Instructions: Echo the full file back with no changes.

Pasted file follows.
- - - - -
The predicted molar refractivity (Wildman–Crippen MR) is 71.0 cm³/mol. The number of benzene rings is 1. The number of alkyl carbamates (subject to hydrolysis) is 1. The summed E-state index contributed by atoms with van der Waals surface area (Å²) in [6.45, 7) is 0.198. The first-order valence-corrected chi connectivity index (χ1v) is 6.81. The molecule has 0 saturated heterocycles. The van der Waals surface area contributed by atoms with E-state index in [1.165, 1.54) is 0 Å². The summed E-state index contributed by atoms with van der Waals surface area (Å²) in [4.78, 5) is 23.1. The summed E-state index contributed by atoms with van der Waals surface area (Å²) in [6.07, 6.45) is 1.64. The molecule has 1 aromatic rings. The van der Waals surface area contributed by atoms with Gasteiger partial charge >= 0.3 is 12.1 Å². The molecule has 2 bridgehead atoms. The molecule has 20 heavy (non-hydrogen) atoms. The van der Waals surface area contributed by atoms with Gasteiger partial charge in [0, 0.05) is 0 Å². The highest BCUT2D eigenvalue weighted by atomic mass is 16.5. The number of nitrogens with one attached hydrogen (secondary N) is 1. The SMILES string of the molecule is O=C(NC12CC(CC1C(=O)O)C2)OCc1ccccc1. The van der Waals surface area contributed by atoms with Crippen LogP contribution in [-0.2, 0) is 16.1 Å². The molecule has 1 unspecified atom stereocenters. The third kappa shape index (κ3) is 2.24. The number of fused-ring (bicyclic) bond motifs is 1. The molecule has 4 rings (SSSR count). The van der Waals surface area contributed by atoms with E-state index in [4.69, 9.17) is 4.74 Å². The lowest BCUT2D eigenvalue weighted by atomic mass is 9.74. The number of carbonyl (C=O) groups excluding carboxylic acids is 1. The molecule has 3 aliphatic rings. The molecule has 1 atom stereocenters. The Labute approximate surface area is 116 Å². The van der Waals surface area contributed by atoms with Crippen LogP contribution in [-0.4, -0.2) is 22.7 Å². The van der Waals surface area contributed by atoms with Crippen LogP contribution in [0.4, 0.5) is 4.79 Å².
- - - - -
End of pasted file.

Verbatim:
The predicted molar refractivity (Wildman–Crippen MR) is 71.0 cm³/mol. The number of benzene rings is 1. The number of alkyl carbamates (subject to hydrolysis) is 1. The summed E-state index contributed by atoms with van der Waals surface area (Å²) in [6.45, 7) is 0.198. The first-order valence-corrected chi connectivity index (χ1v) is 6.81. The molecule has 0 saturated heterocycles. The van der Waals surface area contributed by atoms with E-state index in [1.165, 1.54) is 0 Å². The summed E-state index contributed by atoms with van der Waals surface area (Å²) in [4.78, 5) is 23.1. The summed E-state index contributed by atoms with van der Waals surface area (Å²) in [6.07, 6.45) is 1.64. The molecule has 1 aromatic rings. The van der Waals surface area contributed by atoms with Gasteiger partial charge >= 0.3 is 12.1 Å². The molecule has 2 bridgehead atoms. The molecule has 20 heavy (non-hydrogen) atoms. The van der Waals surface area contributed by atoms with Gasteiger partial charge in [0, 0.05) is 0 Å². The highest BCUT2D eigenvalue weighted by atomic mass is 16.5. The number of nitrogens with one attached hydrogen (secondary N) is 1. The SMILES string of the molecule is O=C(NC12CC(CC1C(=O)O)C2)OCc1ccccc1. The van der Waals surface area contributed by atoms with Crippen LogP contribution in [-0.2, 0) is 16.1 Å². The molecule has 1 unspecified atom stereocenters. The third kappa shape index (κ3) is 2.24. The number of fused-ring (bicyclic) bond motifs is 1. The molecule has 4 rings (SSSR count). The van der Waals surface area contributed by atoms with E-state index in [4.69, 9.17) is 4.74 Å². The lowest BCUT2D eigenvalue weighted by atomic mass is 9.74. The number of carbonyl (C=O) groups excluding carboxylic acids is 1. The molecule has 3 aliphatic rings. The molecule has 1 atom stereocenters. The Labute approximate surface area is 116 Å². The van der Waals surface area contributed by atoms with Crippen LogP contribution in [-0.4, -0.2) is 22.7 Å². The van der Waals surface area contributed by atoms with Crippen LogP contribution in [0.4, 0.5) is 4.79 Å².